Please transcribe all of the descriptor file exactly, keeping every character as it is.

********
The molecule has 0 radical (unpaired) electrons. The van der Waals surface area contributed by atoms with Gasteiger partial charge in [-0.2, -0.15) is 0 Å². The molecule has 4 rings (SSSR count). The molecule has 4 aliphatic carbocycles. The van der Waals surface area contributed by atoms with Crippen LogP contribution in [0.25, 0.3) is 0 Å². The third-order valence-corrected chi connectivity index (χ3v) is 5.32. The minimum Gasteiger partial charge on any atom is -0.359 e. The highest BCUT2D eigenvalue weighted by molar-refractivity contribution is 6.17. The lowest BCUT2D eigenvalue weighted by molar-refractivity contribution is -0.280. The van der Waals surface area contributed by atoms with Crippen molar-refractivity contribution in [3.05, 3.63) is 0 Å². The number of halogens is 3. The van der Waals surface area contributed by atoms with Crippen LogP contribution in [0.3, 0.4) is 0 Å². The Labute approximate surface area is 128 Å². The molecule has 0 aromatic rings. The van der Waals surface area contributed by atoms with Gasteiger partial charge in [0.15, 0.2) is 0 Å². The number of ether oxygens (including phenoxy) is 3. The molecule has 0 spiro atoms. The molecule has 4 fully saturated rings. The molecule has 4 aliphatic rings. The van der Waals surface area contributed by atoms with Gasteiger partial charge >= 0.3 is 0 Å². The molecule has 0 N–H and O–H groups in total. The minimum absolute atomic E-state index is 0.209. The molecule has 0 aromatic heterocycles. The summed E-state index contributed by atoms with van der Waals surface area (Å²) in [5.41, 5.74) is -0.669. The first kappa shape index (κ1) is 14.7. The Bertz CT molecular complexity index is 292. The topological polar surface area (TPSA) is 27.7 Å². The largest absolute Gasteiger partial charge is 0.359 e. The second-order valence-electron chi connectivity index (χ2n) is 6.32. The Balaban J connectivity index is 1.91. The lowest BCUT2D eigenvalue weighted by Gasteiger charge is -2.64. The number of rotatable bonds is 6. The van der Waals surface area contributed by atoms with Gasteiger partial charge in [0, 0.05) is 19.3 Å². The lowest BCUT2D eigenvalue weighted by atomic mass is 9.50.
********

The molecule has 0 radical (unpaired) electrons. The van der Waals surface area contributed by atoms with Gasteiger partial charge in [-0.2, -0.15) is 0 Å². The molecule has 4 rings (SSSR count). The molecule has 4 aliphatic carbocycles. The van der Waals surface area contributed by atoms with Crippen LogP contribution in [0.25, 0.3) is 0 Å². The third-order valence-corrected chi connectivity index (χ3v) is 5.32. The minimum Gasteiger partial charge on any atom is -0.359 e. The highest BCUT2D eigenvalue weighted by molar-refractivity contribution is 6.17. The lowest BCUT2D eigenvalue weighted by molar-refractivity contribution is -0.280. The van der Waals surface area contributed by atoms with Crippen molar-refractivity contribution in [3.05, 3.63) is 0 Å². The number of halogens is 3. The van der Waals surface area contributed by atoms with Crippen LogP contribution in [0.3, 0.4) is 0 Å². The Labute approximate surface area is 128 Å². The molecule has 0 aromatic rings. The van der Waals surface area contributed by atoms with Gasteiger partial charge in [0.15, 0.2) is 0 Å². The number of ether oxygens (including phenoxy) is 3. The molecule has 0 spiro atoms. The molecule has 4 fully saturated rings. The molecule has 4 aliphatic rings. The van der Waals surface area contributed by atoms with Gasteiger partial charge >= 0.3 is 0 Å². The molecule has 0 N–H and O–H groups in total. The minimum absolute atomic E-state index is 0.209. The molecule has 0 aromatic heterocycles. The summed E-state index contributed by atoms with van der Waals surface area (Å²) in [5.41, 5.74) is -0.669. The first kappa shape index (κ1) is 14.7. The Bertz CT molecular complexity index is 292. The topological polar surface area (TPSA) is 27.7 Å². The largest absolute Gasteiger partial charge is 0.359 e. The second-order valence-electron chi connectivity index (χ2n) is 6.32. The Balaban J connectivity index is 1.91. The lowest BCUT2D eigenvalue weighted by Gasteiger charge is -2.64. The number of rotatable bonds is 6. The van der Waals surface area contributed by atoms with Gasteiger partial charge in [0, 0.05) is 19.3 Å². The lowest BCUT2D eigenvalue weighted by atomic mass is 9.50.